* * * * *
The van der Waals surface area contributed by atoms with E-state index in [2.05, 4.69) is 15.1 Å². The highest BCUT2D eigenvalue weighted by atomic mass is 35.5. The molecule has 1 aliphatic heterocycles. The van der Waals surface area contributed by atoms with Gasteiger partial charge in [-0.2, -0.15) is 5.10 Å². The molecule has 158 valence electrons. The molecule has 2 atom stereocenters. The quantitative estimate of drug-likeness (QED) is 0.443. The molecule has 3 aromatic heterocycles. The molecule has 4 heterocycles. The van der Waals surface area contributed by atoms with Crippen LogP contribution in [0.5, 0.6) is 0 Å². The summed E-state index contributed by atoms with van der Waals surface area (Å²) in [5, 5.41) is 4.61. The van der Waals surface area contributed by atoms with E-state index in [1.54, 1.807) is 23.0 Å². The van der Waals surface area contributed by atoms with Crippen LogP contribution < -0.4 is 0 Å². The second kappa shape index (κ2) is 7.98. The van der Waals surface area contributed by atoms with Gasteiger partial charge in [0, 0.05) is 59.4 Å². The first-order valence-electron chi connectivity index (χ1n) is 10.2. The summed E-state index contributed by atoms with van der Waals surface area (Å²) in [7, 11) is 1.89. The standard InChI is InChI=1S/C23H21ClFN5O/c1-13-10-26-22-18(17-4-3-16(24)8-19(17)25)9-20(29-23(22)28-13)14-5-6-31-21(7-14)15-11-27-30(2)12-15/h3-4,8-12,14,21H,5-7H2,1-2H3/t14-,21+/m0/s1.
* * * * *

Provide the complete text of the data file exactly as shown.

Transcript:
The van der Waals surface area contributed by atoms with E-state index in [2.05, 4.69) is 15.1 Å². The highest BCUT2D eigenvalue weighted by atomic mass is 35.5. The molecule has 1 aliphatic heterocycles. The van der Waals surface area contributed by atoms with Gasteiger partial charge in [-0.2, -0.15) is 5.10 Å². The molecule has 158 valence electrons. The molecule has 2 atom stereocenters. The quantitative estimate of drug-likeness (QED) is 0.443. The molecule has 3 aromatic heterocycles. The molecule has 4 heterocycles. The van der Waals surface area contributed by atoms with Crippen LogP contribution in [0.5, 0.6) is 0 Å². The summed E-state index contributed by atoms with van der Waals surface area (Å²) in [5, 5.41) is 4.61. The van der Waals surface area contributed by atoms with E-state index in [1.54, 1.807) is 23.0 Å². The van der Waals surface area contributed by atoms with Crippen LogP contribution < -0.4 is 0 Å². The second kappa shape index (κ2) is 7.98. The van der Waals surface area contributed by atoms with Gasteiger partial charge in [0, 0.05) is 59.4 Å². The first-order valence-electron chi connectivity index (χ1n) is 10.2. The summed E-state index contributed by atoms with van der Waals surface area (Å²) in [7, 11) is 1.89. The standard InChI is InChI=1S/C23H21ClFN5O/c1-13-10-26-22-18(17-4-3-16(24)8-19(17)25)9-20(29-23(22)28-13)14-5-6-31-21(7-14)15-11-27-30(2)12-15/h3-4,8-12,14,21H,5-7H2,1-2H3/t14-,21+/m0/s1.